Katherine is the child of King Charles VI and Queen Isabel. The girl is known for her noble birth and refined manners, reminiscent of the princess’ behavior. It is hard for a heroine to pronounce English words correctly, which makes readers laugh. In fact, the introduction of this personage gives a break from the bloody scenes or political intrigues.
Katherine avoids vulgarity and is afraid of being misinterpreted. She appreciates modesty and humility, like every obedient kid. Despite the protest against platitude of the English vocabulary, the heroine manages to cope with difficulties and memorize them.
Nevertheless, the litterateur does not detail her temper, considering her aspirations and incentives not so significant for the unfolding of the plot. Trying to unite France and England, the girl became the wife of Henry V as to the concluded contract. She tries to act according to her status and settle potential conflicts through concessions. Her nature has the honesty that we see when the king asks for her hand. Katherine agrees because she is obliged to fulfill the desire of her parent.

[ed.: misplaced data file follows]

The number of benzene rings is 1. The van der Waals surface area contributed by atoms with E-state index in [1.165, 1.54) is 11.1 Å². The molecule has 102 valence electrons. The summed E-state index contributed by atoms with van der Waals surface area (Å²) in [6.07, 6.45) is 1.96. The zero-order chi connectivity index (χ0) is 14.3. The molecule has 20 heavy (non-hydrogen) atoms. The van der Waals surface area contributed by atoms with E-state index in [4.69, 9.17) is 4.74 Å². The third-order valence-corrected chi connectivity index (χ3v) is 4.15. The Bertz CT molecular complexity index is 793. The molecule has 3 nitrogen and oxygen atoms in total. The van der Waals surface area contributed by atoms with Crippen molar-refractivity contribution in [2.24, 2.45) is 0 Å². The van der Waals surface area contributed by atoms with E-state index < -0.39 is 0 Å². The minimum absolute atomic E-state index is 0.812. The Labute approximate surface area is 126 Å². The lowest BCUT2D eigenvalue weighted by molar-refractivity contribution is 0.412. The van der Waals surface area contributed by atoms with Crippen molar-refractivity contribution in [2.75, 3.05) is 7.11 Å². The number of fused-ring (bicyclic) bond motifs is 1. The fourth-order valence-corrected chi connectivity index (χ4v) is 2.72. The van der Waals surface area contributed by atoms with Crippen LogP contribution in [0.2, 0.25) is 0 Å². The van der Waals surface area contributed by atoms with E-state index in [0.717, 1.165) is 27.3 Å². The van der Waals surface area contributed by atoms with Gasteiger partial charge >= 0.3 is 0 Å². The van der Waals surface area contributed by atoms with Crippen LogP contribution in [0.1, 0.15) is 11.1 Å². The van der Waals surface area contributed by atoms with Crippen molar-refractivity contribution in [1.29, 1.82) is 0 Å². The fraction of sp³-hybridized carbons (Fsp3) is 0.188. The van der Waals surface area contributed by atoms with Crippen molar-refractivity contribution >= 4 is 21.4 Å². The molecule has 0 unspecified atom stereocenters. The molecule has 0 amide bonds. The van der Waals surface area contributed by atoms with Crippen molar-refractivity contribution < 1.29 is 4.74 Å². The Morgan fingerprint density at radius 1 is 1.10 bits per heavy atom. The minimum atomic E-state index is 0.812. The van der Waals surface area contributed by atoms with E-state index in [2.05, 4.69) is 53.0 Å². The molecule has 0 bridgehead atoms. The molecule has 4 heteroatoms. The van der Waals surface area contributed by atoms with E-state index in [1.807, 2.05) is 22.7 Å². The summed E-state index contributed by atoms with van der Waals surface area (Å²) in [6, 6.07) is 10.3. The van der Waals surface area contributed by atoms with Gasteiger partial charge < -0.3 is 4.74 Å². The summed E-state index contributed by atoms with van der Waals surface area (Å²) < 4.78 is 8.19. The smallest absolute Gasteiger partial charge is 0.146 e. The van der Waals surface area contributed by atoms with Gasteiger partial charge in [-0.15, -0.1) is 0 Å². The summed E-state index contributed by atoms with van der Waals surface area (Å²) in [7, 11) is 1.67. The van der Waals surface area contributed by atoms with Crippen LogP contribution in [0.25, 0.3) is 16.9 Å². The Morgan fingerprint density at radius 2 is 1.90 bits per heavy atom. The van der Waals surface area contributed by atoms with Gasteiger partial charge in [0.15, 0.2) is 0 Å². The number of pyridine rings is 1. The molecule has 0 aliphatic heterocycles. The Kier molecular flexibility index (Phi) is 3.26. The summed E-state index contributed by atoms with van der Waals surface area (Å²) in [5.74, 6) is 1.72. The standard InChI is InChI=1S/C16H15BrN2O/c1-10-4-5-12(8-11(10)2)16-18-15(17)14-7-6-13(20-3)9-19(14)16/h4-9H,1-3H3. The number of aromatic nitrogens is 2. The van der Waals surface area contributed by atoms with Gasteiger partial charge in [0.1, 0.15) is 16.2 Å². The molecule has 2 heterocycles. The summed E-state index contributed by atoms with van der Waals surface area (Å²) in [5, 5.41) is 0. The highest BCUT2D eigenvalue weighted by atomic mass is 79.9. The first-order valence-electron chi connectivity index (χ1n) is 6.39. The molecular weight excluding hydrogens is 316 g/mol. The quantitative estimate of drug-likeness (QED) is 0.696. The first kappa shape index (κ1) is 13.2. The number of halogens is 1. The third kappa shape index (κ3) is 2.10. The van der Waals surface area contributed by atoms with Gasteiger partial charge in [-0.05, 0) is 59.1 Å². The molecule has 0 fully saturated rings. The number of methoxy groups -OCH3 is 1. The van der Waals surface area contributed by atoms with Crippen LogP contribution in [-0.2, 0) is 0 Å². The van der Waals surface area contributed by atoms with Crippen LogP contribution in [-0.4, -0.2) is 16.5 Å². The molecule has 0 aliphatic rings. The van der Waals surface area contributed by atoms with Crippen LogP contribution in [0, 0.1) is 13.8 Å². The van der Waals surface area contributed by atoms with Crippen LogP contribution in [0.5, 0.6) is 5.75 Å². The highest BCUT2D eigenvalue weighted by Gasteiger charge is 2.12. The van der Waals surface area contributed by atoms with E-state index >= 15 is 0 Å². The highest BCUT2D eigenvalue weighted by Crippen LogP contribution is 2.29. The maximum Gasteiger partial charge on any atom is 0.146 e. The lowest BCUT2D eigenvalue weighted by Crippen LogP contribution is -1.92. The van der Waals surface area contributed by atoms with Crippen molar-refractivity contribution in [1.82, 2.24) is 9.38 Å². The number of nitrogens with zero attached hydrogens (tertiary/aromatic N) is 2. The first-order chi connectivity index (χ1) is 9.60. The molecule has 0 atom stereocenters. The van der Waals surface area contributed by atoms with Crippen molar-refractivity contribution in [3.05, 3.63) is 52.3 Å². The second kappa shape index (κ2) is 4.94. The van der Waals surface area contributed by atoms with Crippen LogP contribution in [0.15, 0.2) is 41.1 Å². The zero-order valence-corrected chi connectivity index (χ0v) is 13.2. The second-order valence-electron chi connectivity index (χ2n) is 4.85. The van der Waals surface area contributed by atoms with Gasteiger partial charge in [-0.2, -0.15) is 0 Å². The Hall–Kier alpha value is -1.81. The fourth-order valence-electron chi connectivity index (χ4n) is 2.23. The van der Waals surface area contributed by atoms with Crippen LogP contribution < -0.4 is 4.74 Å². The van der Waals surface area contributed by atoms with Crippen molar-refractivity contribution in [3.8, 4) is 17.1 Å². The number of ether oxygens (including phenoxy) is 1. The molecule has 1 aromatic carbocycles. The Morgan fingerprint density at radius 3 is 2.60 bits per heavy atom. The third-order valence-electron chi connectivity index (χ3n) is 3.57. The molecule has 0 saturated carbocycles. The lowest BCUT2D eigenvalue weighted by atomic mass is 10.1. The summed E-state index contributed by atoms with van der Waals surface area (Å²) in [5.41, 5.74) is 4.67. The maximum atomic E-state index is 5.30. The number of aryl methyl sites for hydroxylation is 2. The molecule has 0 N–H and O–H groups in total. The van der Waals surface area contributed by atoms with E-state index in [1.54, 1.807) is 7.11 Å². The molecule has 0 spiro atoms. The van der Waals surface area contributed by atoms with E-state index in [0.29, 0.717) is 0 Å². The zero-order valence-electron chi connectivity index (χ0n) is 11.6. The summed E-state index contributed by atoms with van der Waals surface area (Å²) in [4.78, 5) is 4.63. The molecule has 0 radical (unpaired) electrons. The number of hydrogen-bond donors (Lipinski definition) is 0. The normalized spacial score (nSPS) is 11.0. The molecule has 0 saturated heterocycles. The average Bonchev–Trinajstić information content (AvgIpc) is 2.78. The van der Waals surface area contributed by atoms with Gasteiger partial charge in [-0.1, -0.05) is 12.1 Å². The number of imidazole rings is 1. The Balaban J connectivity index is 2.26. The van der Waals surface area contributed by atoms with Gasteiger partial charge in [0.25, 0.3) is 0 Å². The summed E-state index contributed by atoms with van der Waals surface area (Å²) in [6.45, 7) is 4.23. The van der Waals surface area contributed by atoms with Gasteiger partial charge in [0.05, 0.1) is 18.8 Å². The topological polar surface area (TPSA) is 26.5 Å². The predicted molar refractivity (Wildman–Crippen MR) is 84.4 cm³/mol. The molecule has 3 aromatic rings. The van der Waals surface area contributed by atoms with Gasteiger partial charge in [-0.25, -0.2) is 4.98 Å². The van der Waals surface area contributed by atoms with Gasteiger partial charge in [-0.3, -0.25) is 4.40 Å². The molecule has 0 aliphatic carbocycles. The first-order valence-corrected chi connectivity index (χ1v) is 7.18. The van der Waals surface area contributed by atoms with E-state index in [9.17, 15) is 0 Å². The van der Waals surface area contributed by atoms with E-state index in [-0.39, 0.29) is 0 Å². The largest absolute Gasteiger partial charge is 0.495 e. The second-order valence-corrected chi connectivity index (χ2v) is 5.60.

In order to emphasize her puppet status in political games, Shakespeare used the dialogue between Charles and Henry. They speak lexicon of conquerors but not lovers. The Frenchman compares women with fortresses that must be conquered. Some of them give in immediately, while others cost an entire army. Henry notes that Katherine is just a clause of the peace treaty, i.e., he got her absolutely without efforts.
Katherine in the Essays